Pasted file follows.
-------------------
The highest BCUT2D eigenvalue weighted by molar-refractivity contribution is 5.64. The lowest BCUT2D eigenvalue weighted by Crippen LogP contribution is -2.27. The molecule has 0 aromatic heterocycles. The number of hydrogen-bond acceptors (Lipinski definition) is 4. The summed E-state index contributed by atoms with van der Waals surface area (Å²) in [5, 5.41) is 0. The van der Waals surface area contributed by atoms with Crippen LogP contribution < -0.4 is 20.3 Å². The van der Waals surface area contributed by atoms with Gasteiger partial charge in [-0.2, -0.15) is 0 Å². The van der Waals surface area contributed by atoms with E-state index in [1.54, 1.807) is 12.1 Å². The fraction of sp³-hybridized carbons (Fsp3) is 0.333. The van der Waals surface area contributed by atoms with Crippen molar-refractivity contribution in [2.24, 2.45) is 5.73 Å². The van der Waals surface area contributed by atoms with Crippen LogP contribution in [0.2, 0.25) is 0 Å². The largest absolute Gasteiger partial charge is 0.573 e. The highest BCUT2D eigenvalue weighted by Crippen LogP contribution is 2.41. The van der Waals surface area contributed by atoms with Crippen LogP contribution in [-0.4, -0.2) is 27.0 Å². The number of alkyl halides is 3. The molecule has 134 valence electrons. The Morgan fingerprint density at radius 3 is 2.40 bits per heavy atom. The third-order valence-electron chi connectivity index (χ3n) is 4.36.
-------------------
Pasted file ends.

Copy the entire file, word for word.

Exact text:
The highest BCUT2D eigenvalue weighted by molar-refractivity contribution is 5.64. The lowest BCUT2D eigenvalue weighted by Crippen LogP contribution is -2.27. The molecule has 0 aromatic heterocycles. The number of hydrogen-bond acceptors (Lipinski definition) is 4. The summed E-state index contributed by atoms with van der Waals surface area (Å²) in [5, 5.41) is 0. The van der Waals surface area contributed by atoms with Crippen LogP contribution < -0.4 is 20.3 Å². The van der Waals surface area contributed by atoms with Gasteiger partial charge in [-0.2, -0.15) is 0 Å². The van der Waals surface area contributed by atoms with E-state index in [1.54, 1.807) is 12.1 Å². The fraction of sp³-hybridized carbons (Fsp3) is 0.333. The van der Waals surface area contributed by atoms with Crippen molar-refractivity contribution in [2.24, 2.45) is 5.73 Å². The van der Waals surface area contributed by atoms with Crippen LogP contribution in [0.2, 0.25) is 0 Å². The largest absolute Gasteiger partial charge is 0.573 e. The highest BCUT2D eigenvalue weighted by Crippen LogP contribution is 2.41. The van der Waals surface area contributed by atoms with Crippen LogP contribution in [-0.4, -0.2) is 27.0 Å². The number of alkyl halides is 3. The molecule has 134 valence electrons. The Morgan fingerprint density at radius 3 is 2.40 bits per heavy atom. The third-order valence-electron chi connectivity index (χ3n) is 4.36.